The idea of scooting around town on a bicycle—or e-bike or scooter—has its appeal for ease and accessibility. But not everyone wants to arrive at their destination slightly sweaty or impacted by unpleasant weather.
For those who need just a bit more but don’t want to make the leap to a full-size car, ElectraMeccanica’s new, three-wheeled electric vehicle (EV), the Solo, might be the answer.
Built on a lightweight aerospace chassis and powered by a 17.5 kWh battery and liquid-cooled motor, this revolutionary (albeit unconventional) vehicle can reach a top speed of 80 mph, which allows it to safely keep up with traffic on public roads. That being said, it’s not a car that sprints off the line. From a standstill, the Solo accelerates to 60 mph in 10 seconds; however, that’s as fast (or faster) than most smart cars.
It’s obvious that the Solo isn’t for everyone, but it was never intended to be. When designers and engineers at ElectraMeccanica sat down to conceptualize a single-occupant commuter vehicle, they did so with compelling data in hand. They knew that 76% of the people who commute to work do so alone; that the average total commute for those people is 42 miles; that it costs twice as much to drive the same distance in a traditional, internal combustion engine as it does in an EV; and that most cargo space in today’s passenger vehicles is underutilized.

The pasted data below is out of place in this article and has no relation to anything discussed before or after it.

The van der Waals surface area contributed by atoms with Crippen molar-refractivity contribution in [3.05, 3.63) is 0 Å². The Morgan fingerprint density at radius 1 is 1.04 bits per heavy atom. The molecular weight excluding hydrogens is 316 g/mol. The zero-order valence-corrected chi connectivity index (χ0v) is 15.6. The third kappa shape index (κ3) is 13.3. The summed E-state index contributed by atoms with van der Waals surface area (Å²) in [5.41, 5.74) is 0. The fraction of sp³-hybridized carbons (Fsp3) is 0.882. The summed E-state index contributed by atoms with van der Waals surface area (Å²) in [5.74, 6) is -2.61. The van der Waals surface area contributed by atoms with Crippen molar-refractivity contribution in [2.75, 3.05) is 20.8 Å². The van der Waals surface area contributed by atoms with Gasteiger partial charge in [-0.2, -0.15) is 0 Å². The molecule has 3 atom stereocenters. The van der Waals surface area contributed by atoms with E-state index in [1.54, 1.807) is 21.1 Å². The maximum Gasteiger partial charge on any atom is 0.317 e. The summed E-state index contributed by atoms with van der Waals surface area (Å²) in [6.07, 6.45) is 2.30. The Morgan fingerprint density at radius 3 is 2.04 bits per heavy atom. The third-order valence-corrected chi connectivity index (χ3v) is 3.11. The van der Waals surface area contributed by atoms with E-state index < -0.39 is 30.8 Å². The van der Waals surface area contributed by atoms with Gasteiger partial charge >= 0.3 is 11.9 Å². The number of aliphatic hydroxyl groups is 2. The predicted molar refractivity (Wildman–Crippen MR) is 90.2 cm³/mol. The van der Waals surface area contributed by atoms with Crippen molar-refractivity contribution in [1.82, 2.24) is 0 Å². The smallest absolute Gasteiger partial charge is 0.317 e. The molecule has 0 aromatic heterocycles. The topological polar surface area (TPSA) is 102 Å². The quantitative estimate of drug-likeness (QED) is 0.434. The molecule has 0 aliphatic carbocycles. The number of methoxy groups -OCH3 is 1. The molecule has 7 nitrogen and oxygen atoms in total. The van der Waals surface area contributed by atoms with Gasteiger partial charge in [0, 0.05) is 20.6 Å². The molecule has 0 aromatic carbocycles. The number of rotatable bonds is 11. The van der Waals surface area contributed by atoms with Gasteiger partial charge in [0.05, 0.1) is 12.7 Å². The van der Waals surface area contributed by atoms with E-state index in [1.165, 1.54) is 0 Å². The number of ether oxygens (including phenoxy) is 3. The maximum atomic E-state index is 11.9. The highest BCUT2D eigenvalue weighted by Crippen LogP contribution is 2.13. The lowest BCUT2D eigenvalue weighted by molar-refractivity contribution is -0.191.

Thus, the Solo was born. At just over 10 feet in length, the vehicle is four to five feet shorter than the most popular coupes on the road. It’s also about 10 inches narrower. With a projected electric range of 100 miles and five cubic feet of storage space, the vehicle is suited for most daily drives and shopping trips. It may not offer all the infotainment bells and whistles that so many modern vehicles do, but with USB and Bluetooth connectivity, heated seats, air conditioning, and a rearview backup camera, the Solo simplifies everyday driving, in more ways than one.